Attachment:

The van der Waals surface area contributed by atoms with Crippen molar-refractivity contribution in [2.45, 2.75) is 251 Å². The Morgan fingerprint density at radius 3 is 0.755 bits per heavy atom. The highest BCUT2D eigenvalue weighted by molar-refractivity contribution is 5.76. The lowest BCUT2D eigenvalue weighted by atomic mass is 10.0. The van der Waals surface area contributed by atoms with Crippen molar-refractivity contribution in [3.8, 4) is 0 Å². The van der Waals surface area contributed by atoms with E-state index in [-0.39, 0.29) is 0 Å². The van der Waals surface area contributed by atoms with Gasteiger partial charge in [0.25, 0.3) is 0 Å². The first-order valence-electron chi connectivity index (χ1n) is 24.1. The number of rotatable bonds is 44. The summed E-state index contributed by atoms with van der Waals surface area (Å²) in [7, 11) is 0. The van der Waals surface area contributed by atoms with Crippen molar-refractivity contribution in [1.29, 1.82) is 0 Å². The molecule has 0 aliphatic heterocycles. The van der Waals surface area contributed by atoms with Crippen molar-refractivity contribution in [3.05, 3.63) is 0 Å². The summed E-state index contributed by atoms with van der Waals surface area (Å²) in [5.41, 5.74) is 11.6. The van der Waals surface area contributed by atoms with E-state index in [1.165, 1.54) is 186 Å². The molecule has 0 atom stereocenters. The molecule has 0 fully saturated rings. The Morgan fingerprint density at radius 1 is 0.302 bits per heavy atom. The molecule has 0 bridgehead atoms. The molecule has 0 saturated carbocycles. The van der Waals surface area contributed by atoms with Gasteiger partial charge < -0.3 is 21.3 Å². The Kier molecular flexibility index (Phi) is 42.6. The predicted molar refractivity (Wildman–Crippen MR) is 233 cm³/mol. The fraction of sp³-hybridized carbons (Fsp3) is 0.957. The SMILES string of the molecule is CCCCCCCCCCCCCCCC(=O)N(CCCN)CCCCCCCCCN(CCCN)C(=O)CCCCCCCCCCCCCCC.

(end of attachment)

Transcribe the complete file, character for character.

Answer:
The van der Waals surface area contributed by atoms with Crippen molar-refractivity contribution in [2.45, 2.75) is 251 Å². The Morgan fingerprint density at radius 3 is 0.755 bits per heavy atom. The highest BCUT2D eigenvalue weighted by molar-refractivity contribution is 5.76. The lowest BCUT2D eigenvalue weighted by atomic mass is 10.0. The van der Waals surface area contributed by atoms with Crippen molar-refractivity contribution in [3.8, 4) is 0 Å². The van der Waals surface area contributed by atoms with E-state index in [-0.39, 0.29) is 0 Å². The van der Waals surface area contributed by atoms with Gasteiger partial charge in [0.25, 0.3) is 0 Å². The first-order valence-electron chi connectivity index (χ1n) is 24.1. The number of rotatable bonds is 44. The summed E-state index contributed by atoms with van der Waals surface area (Å²) in [7, 11) is 0. The van der Waals surface area contributed by atoms with Crippen molar-refractivity contribution in [1.29, 1.82) is 0 Å². The molecule has 0 aliphatic heterocycles. The van der Waals surface area contributed by atoms with Crippen molar-refractivity contribution in [3.05, 3.63) is 0 Å². The summed E-state index contributed by atoms with van der Waals surface area (Å²) in [5.41, 5.74) is 11.6. The van der Waals surface area contributed by atoms with E-state index in [1.165, 1.54) is 186 Å². The molecule has 0 atom stereocenters. The molecule has 0 fully saturated rings. The Morgan fingerprint density at radius 1 is 0.302 bits per heavy atom. The molecule has 0 bridgehead atoms. The molecule has 0 saturated carbocycles. The van der Waals surface area contributed by atoms with Gasteiger partial charge < -0.3 is 21.3 Å². The Kier molecular flexibility index (Phi) is 42.6. The predicted molar refractivity (Wildman–Crippen MR) is 233 cm³/mol. The fraction of sp³-hybridized carbons (Fsp3) is 0.957. The SMILES string of the molecule is CCCCCCCCCCCCCCCC(=O)N(CCCN)CCCCCCCCCN(CCCN)C(=O)CCCCCCCCCCCCCCC.